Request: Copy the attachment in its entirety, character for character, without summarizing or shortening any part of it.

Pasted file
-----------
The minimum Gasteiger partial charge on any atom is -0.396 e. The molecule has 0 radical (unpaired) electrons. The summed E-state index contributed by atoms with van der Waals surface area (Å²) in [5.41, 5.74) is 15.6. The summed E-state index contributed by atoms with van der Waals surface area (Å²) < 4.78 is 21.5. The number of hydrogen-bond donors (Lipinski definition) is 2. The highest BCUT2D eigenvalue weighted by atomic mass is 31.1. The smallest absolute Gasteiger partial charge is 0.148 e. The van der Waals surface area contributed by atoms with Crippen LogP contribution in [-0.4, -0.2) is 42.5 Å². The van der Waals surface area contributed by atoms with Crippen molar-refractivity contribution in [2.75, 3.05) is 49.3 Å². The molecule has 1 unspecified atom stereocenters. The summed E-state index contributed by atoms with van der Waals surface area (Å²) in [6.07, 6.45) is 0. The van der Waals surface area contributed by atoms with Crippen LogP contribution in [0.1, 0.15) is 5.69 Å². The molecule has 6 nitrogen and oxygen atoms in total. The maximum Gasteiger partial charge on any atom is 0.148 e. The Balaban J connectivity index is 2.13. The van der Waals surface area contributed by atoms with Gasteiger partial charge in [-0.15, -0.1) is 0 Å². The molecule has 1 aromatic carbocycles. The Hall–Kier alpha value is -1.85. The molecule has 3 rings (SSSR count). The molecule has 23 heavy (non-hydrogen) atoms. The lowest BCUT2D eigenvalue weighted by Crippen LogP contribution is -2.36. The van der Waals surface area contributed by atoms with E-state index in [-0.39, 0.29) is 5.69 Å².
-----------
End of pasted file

The minimum Gasteiger partial charge on any atom is -0.396 e. The molecule has 0 radical (unpaired) electrons. The summed E-state index contributed by atoms with van der Waals surface area (Å²) in [5.41, 5.74) is 15.6. The summed E-state index contributed by atoms with van der Waals surface area (Å²) < 4.78 is 21.5. The number of hydrogen-bond donors (Lipinski definition) is 2. The highest BCUT2D eigenvalue weighted by atomic mass is 31.1. The smallest absolute Gasteiger partial charge is 0.148 e. The van der Waals surface area contributed by atoms with Crippen LogP contribution in [-0.4, -0.2) is 42.5 Å². The van der Waals surface area contributed by atoms with Crippen molar-refractivity contribution in [2.75, 3.05) is 49.3 Å². The molecule has 1 unspecified atom stereocenters. The summed E-state index contributed by atoms with van der Waals surface area (Å²) in [6.07, 6.45) is 0. The van der Waals surface area contributed by atoms with Crippen LogP contribution in [0.1, 0.15) is 5.69 Å². The molecule has 6 nitrogen and oxygen atoms in total. The maximum Gasteiger partial charge on any atom is 0.148 e. The Balaban J connectivity index is 2.13. The van der Waals surface area contributed by atoms with Gasteiger partial charge in [-0.15, -0.1) is 0 Å². The molecule has 1 aromatic carbocycles. The Hall–Kier alpha value is -1.85. The molecule has 3 rings (SSSR count). The molecule has 23 heavy (non-hydrogen) atoms. The lowest BCUT2D eigenvalue weighted by Crippen LogP contribution is -2.36. The van der Waals surface area contributed by atoms with E-state index in [-0.39, 0.29) is 5.69 Å².